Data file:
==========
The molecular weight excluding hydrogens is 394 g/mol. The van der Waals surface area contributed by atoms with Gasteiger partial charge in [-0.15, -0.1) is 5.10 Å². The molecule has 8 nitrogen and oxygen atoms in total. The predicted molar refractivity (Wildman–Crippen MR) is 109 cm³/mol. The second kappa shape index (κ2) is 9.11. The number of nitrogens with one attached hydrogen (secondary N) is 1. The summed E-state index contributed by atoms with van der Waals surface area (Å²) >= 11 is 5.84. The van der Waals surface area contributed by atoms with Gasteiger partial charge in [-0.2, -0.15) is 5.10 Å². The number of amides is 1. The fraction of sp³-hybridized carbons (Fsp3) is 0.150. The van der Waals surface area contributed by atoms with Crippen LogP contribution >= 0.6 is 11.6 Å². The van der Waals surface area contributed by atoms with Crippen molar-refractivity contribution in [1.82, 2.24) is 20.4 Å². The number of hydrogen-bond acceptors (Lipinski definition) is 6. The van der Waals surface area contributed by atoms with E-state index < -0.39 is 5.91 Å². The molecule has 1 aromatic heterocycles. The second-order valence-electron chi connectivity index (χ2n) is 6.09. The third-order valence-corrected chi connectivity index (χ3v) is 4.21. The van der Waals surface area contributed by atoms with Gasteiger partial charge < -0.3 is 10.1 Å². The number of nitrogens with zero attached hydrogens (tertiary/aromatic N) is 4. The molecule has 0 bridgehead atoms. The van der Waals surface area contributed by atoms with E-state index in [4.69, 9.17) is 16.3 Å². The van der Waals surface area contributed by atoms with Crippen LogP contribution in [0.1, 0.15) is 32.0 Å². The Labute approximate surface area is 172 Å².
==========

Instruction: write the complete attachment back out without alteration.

The molecular weight excluding hydrogens is 394 g/mol. The van der Waals surface area contributed by atoms with Gasteiger partial charge in [-0.15, -0.1) is 5.10 Å². The molecule has 8 nitrogen and oxygen atoms in total. The predicted molar refractivity (Wildman–Crippen MR) is 109 cm³/mol. The second kappa shape index (κ2) is 9.11. The number of nitrogens with one attached hydrogen (secondary N) is 1. The summed E-state index contributed by atoms with van der Waals surface area (Å²) >= 11 is 5.84. The van der Waals surface area contributed by atoms with Gasteiger partial charge in [-0.2, -0.15) is 5.10 Å². The number of amides is 1. The fraction of sp³-hybridized carbons (Fsp3) is 0.150. The van der Waals surface area contributed by atoms with Crippen LogP contribution >= 0.6 is 11.6 Å². The van der Waals surface area contributed by atoms with Crippen molar-refractivity contribution in [1.82, 2.24) is 20.4 Å². The number of hydrogen-bond acceptors (Lipinski definition) is 6. The van der Waals surface area contributed by atoms with E-state index < -0.39 is 5.91 Å². The molecule has 1 aromatic heterocycles. The second-order valence-electron chi connectivity index (χ2n) is 6.09. The third-order valence-corrected chi connectivity index (χ3v) is 4.21. The van der Waals surface area contributed by atoms with Gasteiger partial charge < -0.3 is 10.1 Å². The number of nitrogens with zero attached hydrogens (tertiary/aromatic N) is 4. The molecule has 0 bridgehead atoms. The van der Waals surface area contributed by atoms with E-state index in [4.69, 9.17) is 16.3 Å². The van der Waals surface area contributed by atoms with Crippen LogP contribution in [0.1, 0.15) is 32.0 Å². The Labute approximate surface area is 172 Å².